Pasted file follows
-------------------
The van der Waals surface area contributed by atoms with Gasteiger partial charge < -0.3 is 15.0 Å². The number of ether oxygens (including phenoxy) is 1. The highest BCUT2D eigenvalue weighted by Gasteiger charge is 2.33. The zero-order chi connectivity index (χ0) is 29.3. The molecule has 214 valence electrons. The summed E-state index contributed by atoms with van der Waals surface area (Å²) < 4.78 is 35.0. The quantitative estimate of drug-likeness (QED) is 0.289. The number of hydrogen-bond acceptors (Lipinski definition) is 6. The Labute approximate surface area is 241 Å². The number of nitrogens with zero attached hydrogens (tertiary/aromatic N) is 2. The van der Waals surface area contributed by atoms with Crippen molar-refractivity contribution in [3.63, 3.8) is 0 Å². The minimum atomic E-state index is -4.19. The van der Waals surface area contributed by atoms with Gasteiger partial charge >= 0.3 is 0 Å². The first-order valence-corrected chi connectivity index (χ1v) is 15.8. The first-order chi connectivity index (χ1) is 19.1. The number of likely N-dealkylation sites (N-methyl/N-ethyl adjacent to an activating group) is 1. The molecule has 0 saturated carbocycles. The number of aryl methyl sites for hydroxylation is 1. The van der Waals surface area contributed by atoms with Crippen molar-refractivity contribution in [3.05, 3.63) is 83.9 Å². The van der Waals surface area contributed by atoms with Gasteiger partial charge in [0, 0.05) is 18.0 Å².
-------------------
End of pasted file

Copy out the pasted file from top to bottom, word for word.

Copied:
The van der Waals surface area contributed by atoms with Gasteiger partial charge < -0.3 is 15.0 Å². The number of ether oxygens (including phenoxy) is 1. The highest BCUT2D eigenvalue weighted by Gasteiger charge is 2.33. The zero-order chi connectivity index (χ0) is 29.3. The molecule has 214 valence electrons. The summed E-state index contributed by atoms with van der Waals surface area (Å²) < 4.78 is 35.0. The quantitative estimate of drug-likeness (QED) is 0.289. The number of hydrogen-bond acceptors (Lipinski definition) is 6. The Labute approximate surface area is 241 Å². The number of nitrogens with zero attached hydrogens (tertiary/aromatic N) is 2. The van der Waals surface area contributed by atoms with Crippen molar-refractivity contribution in [3.63, 3.8) is 0 Å². The minimum atomic E-state index is -4.19. The van der Waals surface area contributed by atoms with Gasteiger partial charge >= 0.3 is 0 Å². The first-order valence-corrected chi connectivity index (χ1v) is 15.8. The first-order chi connectivity index (χ1) is 19.1. The number of likely N-dealkylation sites (N-methyl/N-ethyl adjacent to an activating group) is 1. The molecule has 0 saturated carbocycles. The number of aryl methyl sites for hydroxylation is 1. The van der Waals surface area contributed by atoms with Crippen molar-refractivity contribution in [3.05, 3.63) is 83.9 Å². The van der Waals surface area contributed by atoms with Gasteiger partial charge in [0, 0.05) is 18.0 Å².